Did they ever foresee the not-so-awesome choices that we would make?  Did they cry over us?

I know they prayed over and about us.

What I do know is that in the 35 years that I have been part of that marriage, I have never seen them scream-fight at each other.

I have never heard either say anything hurtful or ugly about the other.

I have never heard them disagree about money.

I have never seen them physically hurt each other.

I have never witnessed them cut the other just to do it and watch the other person hurt.

I have many times heard my dad tell my mom what an excellent cook she is.

I have had my mom tell me to ask my dad because he knows a lot about that specific topic and could be a great help.

I have many time seen my dad hug and kiss my mom…especially after dinner…much to our kid-disgust (ewww!!!!)

I have seen them stand by each other in the face of a screaming teenager.

I have had my mom comfort me when my dad just didn’t understand my teenage girl crazy.  But she never put him down.

I have had my dad comfort me when my mom and I clashed due to my teenage girl crazy.  But he never said she was wrong.

They play up each other’s strengths and they cover each other’s weaknesses.

My mom encourages my dad to be the leader that he can be.

My dad encourages my mom to be the nurturer that she can be.

My mom reels my dad in.

My dad throws out my mom’s line a bit.

My mom is what I think of when I read about the Virgin Mary in the Bible.  I believe she loved being a mother.  She cherished all the things about her son in her heart and she honored her husband.  My mom is the same way.

My dad is what I think of when I read about the father in the parable of the Prodigal Son.  Instead of dwelling on our mistakes, he rejoices in our victories.  He is giving and loving with his family.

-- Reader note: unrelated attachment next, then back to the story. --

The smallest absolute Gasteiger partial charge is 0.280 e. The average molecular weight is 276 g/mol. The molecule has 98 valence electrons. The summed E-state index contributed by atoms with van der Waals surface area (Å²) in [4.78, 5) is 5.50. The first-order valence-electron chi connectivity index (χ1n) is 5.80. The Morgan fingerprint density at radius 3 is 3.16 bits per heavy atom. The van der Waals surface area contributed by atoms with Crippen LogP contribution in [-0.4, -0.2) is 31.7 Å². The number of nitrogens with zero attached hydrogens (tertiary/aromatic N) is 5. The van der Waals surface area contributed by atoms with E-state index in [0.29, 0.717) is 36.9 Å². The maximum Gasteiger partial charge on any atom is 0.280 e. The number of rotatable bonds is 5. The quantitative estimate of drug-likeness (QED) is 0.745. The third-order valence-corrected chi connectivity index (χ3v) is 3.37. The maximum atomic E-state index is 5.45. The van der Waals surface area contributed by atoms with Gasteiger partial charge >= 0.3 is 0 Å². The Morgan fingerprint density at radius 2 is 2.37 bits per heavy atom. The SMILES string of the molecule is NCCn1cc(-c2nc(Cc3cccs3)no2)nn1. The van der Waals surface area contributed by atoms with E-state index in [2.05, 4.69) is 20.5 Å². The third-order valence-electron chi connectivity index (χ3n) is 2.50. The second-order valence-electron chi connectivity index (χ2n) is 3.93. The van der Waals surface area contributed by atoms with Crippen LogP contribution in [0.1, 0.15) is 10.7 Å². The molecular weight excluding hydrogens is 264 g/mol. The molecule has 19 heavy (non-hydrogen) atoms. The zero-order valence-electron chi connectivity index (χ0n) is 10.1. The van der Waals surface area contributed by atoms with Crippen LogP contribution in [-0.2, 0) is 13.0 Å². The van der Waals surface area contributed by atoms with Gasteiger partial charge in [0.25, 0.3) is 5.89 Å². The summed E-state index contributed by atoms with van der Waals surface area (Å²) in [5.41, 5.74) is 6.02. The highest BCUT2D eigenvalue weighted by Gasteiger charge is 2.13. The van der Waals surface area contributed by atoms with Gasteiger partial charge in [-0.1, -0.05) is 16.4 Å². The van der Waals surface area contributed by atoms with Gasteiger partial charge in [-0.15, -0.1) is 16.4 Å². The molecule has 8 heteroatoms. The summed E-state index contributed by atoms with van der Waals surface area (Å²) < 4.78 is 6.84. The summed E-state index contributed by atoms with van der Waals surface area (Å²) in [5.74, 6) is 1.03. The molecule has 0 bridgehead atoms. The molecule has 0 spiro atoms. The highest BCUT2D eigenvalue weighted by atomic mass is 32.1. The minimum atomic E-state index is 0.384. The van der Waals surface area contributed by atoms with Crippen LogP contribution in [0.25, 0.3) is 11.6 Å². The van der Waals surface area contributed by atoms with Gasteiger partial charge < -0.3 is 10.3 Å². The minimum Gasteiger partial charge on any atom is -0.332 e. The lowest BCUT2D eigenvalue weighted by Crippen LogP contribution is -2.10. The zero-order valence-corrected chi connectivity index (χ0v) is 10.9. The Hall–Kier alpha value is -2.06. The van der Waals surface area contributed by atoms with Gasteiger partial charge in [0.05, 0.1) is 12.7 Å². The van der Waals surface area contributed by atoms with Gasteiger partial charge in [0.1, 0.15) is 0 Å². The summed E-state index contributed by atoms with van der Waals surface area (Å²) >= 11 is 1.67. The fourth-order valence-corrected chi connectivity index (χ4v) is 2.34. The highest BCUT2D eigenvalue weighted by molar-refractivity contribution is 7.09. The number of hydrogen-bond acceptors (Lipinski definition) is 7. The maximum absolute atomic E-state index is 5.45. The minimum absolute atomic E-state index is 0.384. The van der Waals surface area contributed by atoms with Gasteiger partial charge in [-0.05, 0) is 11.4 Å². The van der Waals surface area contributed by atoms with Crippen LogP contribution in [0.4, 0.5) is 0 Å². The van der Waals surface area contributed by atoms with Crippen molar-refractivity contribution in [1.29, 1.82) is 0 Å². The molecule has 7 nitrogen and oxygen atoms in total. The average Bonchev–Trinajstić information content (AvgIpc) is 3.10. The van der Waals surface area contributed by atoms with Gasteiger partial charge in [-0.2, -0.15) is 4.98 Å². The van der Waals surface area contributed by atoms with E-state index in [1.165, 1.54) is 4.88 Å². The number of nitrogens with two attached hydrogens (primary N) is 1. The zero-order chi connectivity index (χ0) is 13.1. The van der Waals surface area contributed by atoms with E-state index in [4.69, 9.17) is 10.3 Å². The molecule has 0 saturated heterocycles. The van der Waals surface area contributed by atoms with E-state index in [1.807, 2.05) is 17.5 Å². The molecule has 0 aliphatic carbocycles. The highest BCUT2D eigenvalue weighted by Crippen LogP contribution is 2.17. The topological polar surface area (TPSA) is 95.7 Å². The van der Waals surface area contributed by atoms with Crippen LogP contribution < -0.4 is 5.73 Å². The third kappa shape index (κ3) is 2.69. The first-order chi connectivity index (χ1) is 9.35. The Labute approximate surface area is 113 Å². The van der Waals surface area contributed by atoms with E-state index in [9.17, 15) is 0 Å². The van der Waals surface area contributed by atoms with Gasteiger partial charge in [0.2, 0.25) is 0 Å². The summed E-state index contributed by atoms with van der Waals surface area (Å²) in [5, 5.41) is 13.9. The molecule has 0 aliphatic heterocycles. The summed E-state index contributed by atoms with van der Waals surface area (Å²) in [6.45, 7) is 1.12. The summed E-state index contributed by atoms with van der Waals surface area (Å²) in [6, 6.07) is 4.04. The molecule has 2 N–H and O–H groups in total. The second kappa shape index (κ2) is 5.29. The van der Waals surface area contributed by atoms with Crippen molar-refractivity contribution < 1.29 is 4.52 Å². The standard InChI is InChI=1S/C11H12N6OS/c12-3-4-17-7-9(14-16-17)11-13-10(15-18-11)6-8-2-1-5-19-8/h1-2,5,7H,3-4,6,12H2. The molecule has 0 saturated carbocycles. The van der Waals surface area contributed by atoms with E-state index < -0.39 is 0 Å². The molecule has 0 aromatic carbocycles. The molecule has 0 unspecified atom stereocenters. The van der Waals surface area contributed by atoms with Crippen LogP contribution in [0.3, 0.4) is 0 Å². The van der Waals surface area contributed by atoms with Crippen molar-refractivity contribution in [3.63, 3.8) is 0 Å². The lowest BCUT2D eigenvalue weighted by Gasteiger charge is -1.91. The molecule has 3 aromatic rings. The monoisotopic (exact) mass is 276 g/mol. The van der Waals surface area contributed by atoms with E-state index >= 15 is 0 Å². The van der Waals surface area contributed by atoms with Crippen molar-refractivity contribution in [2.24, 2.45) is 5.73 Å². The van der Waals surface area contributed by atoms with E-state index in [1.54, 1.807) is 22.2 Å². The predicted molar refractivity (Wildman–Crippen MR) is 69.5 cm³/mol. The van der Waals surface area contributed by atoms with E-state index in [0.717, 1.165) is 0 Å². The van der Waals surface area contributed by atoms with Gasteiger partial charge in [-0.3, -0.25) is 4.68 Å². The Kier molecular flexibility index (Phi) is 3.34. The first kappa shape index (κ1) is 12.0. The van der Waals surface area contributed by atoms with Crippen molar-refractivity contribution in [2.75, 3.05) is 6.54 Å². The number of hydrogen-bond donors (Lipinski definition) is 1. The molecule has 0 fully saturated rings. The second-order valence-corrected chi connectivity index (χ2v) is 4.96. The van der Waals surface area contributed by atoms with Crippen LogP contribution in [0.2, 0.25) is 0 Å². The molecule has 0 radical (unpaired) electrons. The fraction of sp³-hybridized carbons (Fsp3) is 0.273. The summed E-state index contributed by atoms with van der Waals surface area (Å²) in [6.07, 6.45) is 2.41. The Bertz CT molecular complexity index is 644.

My parents are not perfect.

They do argue.  They do disagree.  They make mistakes.

But they get through it.

For 40 years.

And for the rest of their lives.

Happy anniversary, mom and dad.  You are truly the best example of marriage that I have been blessed to witness. Your love, devotion, and faithfulness have influenced me more than you know.  Thank you.

They're cute, right?

They’re cute, right?

my own personal cheerleader

When she was my age, my mom was done having kids.

Her oldest was was in third grade.

Her middle child was in kindergarten.

Her youngest was a year old.

When she was my age, my mom was about to lose the only job she ever knew…at a small corner grocery store.

She would be forced to learn a new skill.

I wouldn’t know how she felt about doing new things…finding something else…finding a fit.

I was eight.

My world was myself.

In a couple short years my mom would take a huge leap of faith.  With a child in middle school, one in elementary school, and one still at home, she would enter college.

I hardly remember it.  It was a blip on my radar.

My mom sat at the kitchen table every single night pouring over her studies after her day of working and mothering.  After making dinner, clearing the table, and doing the dishes.  After carting us here and there.  After 101 errands.

Every night.

In my mind that was our normal then.

But I am sure she felt anything but normal.  She was a thirty-something sitting in freshman classes with 18 and 19 year olds.   She was stomping across campus instead of sitting behind a desk in an office.

For now.

She still had time to quiz us on vocabulary words or help us with math or watch us create a class project.

She still made our lunches and our beds.

She still brought home more than part-time work from her job.

She still made snacks for our class parties and got groceries every week and made a full dinner every night by 5:00pm

Dishes didn’t stack up.

Dusting didn’t get ignored.

Vacuuming didn’t get skipped.

And my mom?  Earned a 3.98 GPA when she finally graduated at 43 with her accounting degree.

I could blame her for my idea of what motherhood is, but I don’t.

I thank her for it.

Because even though I can’t possibly live up to that ideal that I have in my head?  She has taught me so many things.

Every single time I’ve felt like quitting?

I didn’t.

Every time I thought a class or a task or a new adventure or motherhood was too hard?

I studied/pushed/tried/loved harder.

Every time I thought I couldn’t possibly do it all?

I did.

And my mom still cheers me on the entire way…usually with homemade cookies.

yes, I had blond hair. and yes, my mom is still this pretty.